Eli: To begin the process, I have to sketch first and then I color. I need to have some good music while I’m creating. I prefer to be outside creating when the weather’s warm. When I was living in Florida, I had a studio outside next to a bunch of palm trees so I’m used to warm weather and nice vibes. I also like to freestyle when I draw. My process has been pretty public since I do live videos often on Facebook.
Me: True. What types of music do you listen to get your creative vibes flowing?
Eli: I like to listen to a lot of Jazz, instrumentals, and R&B. Every genre works as long as it catches my ear but those are the main ones. I listen to SoundCloud more than anything though.
Me: Cool. If you could collaborate with any artist on an upcoming piece, who would it be and why?
Eli: There’s this artist that I did my first show with, he goes by Dune Dean (IG: @dune_art). I really like his style and I think it compliments mine. He paints in black and white but he has a depth in concepts that make me want to buy his work. I’m actually doing a collab with an abstract painter named Julian Kerr (IG: @juliankerrart).
Me: Awesome! Going back to your business, are there any other products or services that you offer in addition to your artwork?
Eli: I also teach paint and sip classes, I do body and face painting, and I’m in the process of doing t-shirts and helping my friend to open a new cafe/open mic spot. I’m trying to explore every direction right now.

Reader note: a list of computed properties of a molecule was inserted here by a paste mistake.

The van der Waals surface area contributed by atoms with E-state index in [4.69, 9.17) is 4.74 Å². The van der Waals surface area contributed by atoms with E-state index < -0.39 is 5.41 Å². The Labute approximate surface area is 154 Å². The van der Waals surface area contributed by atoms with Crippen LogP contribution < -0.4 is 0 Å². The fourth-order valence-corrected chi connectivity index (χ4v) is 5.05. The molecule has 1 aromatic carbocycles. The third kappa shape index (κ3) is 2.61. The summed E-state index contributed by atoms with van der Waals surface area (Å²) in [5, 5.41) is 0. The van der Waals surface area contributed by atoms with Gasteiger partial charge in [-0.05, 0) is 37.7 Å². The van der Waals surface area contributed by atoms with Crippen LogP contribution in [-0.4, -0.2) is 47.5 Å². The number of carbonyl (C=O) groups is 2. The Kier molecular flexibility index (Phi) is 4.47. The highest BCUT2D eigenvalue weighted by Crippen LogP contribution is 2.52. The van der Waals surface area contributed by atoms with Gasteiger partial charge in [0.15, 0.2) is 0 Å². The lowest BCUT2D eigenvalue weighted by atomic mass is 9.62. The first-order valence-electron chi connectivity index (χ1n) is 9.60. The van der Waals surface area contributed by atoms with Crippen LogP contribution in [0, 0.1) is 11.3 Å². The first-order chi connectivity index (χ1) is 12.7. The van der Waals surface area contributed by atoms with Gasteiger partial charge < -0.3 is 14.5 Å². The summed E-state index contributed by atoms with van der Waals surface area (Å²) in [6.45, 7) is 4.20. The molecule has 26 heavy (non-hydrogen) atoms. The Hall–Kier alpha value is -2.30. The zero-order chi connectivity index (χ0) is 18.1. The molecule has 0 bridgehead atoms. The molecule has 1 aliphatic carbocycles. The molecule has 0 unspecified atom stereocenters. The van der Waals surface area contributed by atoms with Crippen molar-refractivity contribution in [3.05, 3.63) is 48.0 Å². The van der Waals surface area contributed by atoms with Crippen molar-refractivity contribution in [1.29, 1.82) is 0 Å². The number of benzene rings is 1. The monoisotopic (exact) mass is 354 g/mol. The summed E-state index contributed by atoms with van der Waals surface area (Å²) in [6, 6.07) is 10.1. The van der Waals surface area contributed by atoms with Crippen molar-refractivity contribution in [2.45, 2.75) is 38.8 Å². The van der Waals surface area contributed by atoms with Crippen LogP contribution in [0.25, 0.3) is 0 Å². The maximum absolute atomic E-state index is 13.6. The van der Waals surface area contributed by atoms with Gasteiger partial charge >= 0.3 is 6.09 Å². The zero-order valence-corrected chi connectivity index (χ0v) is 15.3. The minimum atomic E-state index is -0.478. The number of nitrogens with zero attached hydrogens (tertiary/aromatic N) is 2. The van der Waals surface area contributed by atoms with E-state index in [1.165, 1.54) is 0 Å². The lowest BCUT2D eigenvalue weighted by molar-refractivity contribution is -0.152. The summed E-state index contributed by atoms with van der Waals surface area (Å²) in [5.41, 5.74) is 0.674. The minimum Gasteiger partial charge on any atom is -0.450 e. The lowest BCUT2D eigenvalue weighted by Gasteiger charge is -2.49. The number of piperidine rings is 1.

Me: That’s incredible! In your opinion, what do you think young black visual artists can do to create more opportunities for themselves?
Eli: Do things that have never been done. If you want to create opportunities for yourself, you have to think outside of the box. If you want to paint a picture then you have to paint a masterpiece with your business as well, so you should set it up in a way that it adds value to your brand and differentiates you from others.
“If you want to paint a picture then you have to paint a masterpiece with your business as well, so you should set it up in a way that it adds value to your brand and differentiates you from others.”
Me: That’s a great point, especially determining your value proposition and figure out what separates you from other businesses. What’s your favorite piece you’ve created so far?
Eli: I’d say it’s the Biggie Smalls piece because I had a really good concept behind it and he was definitely one of my favorites growing up. The piece is actually called Brokelyn or Broke at 30 and basically it was illustrating one of his lyrics, “being broke at 30 gives a nigga the chills.” So, I had him sitting outside of the liquor store in Bedstuy.” He’s a big baby with his grown face at 30 sitting in the snow, cold and broke in the position from the album cover of Ready to Die. It’s really a play on the words – ‘broke,’ ’30,’ and ‘chills.’ Then I put Brokelyn instead of Brooklyn on his hat to make people think or wonder. It’s a really good conversation piece, people have a hard time figuring the concept out but once they actually hear the song then they get it.